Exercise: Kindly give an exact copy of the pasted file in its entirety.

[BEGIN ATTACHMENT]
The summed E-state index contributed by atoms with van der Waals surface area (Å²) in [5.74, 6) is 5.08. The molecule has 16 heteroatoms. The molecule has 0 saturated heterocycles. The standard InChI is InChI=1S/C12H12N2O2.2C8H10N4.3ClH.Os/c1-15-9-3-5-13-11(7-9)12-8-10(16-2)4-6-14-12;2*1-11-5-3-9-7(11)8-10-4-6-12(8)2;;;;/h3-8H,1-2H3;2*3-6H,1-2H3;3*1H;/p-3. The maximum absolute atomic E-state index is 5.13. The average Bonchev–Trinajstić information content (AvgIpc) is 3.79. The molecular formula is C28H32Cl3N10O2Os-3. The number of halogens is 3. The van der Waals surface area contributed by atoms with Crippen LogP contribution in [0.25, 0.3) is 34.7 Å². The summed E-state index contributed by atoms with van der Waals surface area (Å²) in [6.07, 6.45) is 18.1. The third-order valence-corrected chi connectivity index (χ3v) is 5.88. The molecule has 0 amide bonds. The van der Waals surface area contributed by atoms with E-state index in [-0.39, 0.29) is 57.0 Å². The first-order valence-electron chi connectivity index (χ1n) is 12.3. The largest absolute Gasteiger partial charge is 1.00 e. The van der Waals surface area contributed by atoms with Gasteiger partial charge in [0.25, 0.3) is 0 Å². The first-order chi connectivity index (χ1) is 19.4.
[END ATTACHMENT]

The summed E-state index contributed by atoms with van der Waals surface area (Å²) in [5.74, 6) is 5.08. The molecule has 16 heteroatoms. The molecule has 0 saturated heterocycles. The standard InChI is InChI=1S/C12H12N2O2.2C8H10N4.3ClH.Os/c1-15-9-3-5-13-11(7-9)12-8-10(16-2)4-6-14-12;2*1-11-5-3-9-7(11)8-10-4-6-12(8)2;;;;/h3-8H,1-2H3;2*3-6H,1-2H3;3*1H;/p-3. The maximum absolute atomic E-state index is 5.13. The average Bonchev–Trinajstić information content (AvgIpc) is 3.79. The molecular formula is C28H32Cl3N10O2Os-3. The number of halogens is 3. The van der Waals surface area contributed by atoms with Crippen LogP contribution in [0.25, 0.3) is 34.7 Å². The summed E-state index contributed by atoms with van der Waals surface area (Å²) in [6.07, 6.45) is 18.1. The third-order valence-corrected chi connectivity index (χ3v) is 5.88. The molecule has 0 amide bonds. The van der Waals surface area contributed by atoms with E-state index in [-0.39, 0.29) is 57.0 Å². The first-order valence-electron chi connectivity index (χ1n) is 12.3. The largest absolute Gasteiger partial charge is 1.00 e. The van der Waals surface area contributed by atoms with Gasteiger partial charge in [0.25, 0.3) is 0 Å². The first-order chi connectivity index (χ1) is 19.4.